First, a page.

The translation of the word kimono is simply “clothing.” If there is any quintessentially Japanese apparel, this would be it. The Geisha and the Japanese woodblock prints popular in the 19th century transformed the garment into an emblem of Japanese culture and its sense of beauty. But while the kimono appears simple in its design, its history and evolution are long, its functions are many, and just its method of use is quite complicated. And its origins aren’t even Japanese.
Japanese foreign diplomats who traveled to China in around the 5th century encountered clothing that incorporated an overlapping collar. This fashion soon crossed to the island and by the 8th century the style had taken hold. Unlike today’s kimono, a skirt was worn over the top of this one. But in the 15th and 16th centuries, the kimono made its move from undergarment to outerwear. By the Edo Period, from 1600 to 1868, it had become a long, flowing garment. It was during this time that the use of the obi sash became so important. Today’s practice of reining in the flowing silk and tucking the length of the kimono under the obi to keep it off the floor, began in the late 19th century. While men also wear kimonos, they are much simpler in style and conservative in color, and unlike the long flowing material of the woman’s kimono, they fit the man exactly, without being tucked in under the sash.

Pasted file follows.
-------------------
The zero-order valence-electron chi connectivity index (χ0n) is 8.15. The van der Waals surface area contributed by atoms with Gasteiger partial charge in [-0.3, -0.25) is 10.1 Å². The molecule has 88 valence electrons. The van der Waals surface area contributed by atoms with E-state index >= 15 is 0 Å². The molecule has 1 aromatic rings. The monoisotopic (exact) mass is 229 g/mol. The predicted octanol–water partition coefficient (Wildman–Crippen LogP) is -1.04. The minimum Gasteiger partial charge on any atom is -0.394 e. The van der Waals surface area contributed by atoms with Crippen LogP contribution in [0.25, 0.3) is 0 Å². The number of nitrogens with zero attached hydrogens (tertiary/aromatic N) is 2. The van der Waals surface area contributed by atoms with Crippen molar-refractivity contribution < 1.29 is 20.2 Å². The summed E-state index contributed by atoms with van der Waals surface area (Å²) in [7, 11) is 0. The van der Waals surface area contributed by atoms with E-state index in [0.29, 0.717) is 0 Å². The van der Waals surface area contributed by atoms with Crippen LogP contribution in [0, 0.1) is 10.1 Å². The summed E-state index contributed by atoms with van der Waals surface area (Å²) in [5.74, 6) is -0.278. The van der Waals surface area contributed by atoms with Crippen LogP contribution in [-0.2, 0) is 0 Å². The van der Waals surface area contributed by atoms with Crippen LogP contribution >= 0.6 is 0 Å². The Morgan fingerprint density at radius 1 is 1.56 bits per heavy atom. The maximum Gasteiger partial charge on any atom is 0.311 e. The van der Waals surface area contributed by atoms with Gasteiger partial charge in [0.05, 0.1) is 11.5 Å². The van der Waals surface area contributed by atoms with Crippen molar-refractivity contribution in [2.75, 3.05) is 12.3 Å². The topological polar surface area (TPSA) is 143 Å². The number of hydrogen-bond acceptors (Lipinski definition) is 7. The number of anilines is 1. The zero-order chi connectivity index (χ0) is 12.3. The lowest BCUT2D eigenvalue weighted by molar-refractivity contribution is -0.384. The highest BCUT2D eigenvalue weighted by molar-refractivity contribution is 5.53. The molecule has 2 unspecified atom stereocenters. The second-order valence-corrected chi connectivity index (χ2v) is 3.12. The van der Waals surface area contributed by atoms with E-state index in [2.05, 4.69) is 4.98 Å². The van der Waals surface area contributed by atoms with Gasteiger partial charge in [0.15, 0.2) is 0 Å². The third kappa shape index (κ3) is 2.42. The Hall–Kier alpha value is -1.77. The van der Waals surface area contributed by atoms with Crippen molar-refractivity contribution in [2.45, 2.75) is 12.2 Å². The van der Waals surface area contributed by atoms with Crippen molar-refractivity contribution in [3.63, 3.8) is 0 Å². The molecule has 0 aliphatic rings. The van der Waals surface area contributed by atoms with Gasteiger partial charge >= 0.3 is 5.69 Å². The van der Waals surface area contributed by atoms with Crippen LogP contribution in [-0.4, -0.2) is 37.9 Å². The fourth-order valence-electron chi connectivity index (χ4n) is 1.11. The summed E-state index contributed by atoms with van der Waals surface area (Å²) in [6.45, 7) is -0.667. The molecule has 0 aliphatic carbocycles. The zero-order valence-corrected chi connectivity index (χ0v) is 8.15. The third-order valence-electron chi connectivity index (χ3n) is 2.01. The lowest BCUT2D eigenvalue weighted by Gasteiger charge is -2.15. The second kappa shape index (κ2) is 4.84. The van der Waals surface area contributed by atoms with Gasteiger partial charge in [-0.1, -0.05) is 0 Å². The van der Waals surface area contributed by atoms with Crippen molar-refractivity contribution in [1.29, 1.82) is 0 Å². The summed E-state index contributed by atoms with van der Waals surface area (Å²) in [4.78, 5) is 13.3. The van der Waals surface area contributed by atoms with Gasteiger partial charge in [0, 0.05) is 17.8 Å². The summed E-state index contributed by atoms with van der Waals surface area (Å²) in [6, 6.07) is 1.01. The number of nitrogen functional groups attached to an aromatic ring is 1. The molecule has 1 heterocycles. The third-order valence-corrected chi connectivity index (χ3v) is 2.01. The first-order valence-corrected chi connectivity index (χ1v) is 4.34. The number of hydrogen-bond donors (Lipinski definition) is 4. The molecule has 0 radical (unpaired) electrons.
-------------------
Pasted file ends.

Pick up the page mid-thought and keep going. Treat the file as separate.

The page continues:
To make a kimono, it takes exactly one bolt of material cut into four primary pieces: two for the body and two for the sleeves, with smaller pieces reserved for the collar and front panel. The patterns of a formal kimono are free-form, and in some cases, an elaborate tie-dye known as shibori. The informal varieties, on the other hand, might be mass produced and use a repeated pattern across the fabric. But even these will require a lot of hand stitching for completion.
Nice kimonos don’t come cheap. Prices for high-quality silk can go up over $10,000 USD – and that’s not counting all the accessories that a formal kimono requires. These items could actually double the price. Needless to say, great care is taken to preserve the kimono so that it may be worn repeatedly for years.
But the frequency of use has declined much over the years. Geishas still remain a part of modern Japanese culture and visitors can see them from time to time, especially in places such as Kyoto. (In fact some tourists spend a day getting geisha makeovers and walking around a place like Kyoto dressed in a kimono!) Traditional rituals, such as tea ceremonies or ikebana, a meticulous flower-arranging practice, will also require the donning of a kimono. But beyond that, the kimono has a limited presence. Older women may still put them on and a younger woman might wear one for her wedding.